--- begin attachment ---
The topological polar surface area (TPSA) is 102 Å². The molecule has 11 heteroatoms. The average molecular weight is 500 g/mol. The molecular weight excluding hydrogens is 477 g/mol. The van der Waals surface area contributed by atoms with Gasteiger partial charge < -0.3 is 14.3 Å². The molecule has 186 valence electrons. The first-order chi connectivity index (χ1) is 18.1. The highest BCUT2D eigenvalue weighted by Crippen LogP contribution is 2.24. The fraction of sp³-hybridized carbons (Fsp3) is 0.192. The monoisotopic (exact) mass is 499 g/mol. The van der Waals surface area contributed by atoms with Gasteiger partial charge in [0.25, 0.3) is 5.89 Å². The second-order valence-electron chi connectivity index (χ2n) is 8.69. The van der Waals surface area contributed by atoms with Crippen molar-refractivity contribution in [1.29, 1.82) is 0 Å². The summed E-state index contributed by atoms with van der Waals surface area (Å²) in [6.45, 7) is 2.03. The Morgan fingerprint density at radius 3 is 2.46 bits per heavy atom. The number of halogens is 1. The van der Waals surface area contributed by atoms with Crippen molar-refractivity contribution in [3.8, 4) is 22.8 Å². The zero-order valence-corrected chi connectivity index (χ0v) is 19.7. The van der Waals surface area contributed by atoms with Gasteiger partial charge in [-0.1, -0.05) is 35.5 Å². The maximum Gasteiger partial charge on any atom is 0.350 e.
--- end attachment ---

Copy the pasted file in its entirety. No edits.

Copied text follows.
The topological polar surface area (TPSA) is 102 Å². The molecule has 11 heteroatoms. The average molecular weight is 500 g/mol. The molecular weight excluding hydrogens is 477 g/mol. The van der Waals surface area contributed by atoms with Gasteiger partial charge < -0.3 is 14.3 Å². The molecule has 186 valence electrons. The first-order chi connectivity index (χ1) is 18.1. The highest BCUT2D eigenvalue weighted by Crippen LogP contribution is 2.24. The fraction of sp³-hybridized carbons (Fsp3) is 0.192. The monoisotopic (exact) mass is 499 g/mol. The van der Waals surface area contributed by atoms with Gasteiger partial charge in [0.25, 0.3) is 5.89 Å². The second-order valence-electron chi connectivity index (χ2n) is 8.69. The van der Waals surface area contributed by atoms with Crippen molar-refractivity contribution in [1.29, 1.82) is 0 Å². The summed E-state index contributed by atoms with van der Waals surface area (Å²) in [6.45, 7) is 2.03. The Morgan fingerprint density at radius 3 is 2.46 bits per heavy atom. The number of halogens is 1. The van der Waals surface area contributed by atoms with Crippen molar-refractivity contribution in [3.8, 4) is 22.8 Å². The zero-order valence-corrected chi connectivity index (χ0v) is 19.7. The van der Waals surface area contributed by atoms with Gasteiger partial charge in [-0.1, -0.05) is 35.5 Å². The maximum Gasteiger partial charge on any atom is 0.350 e.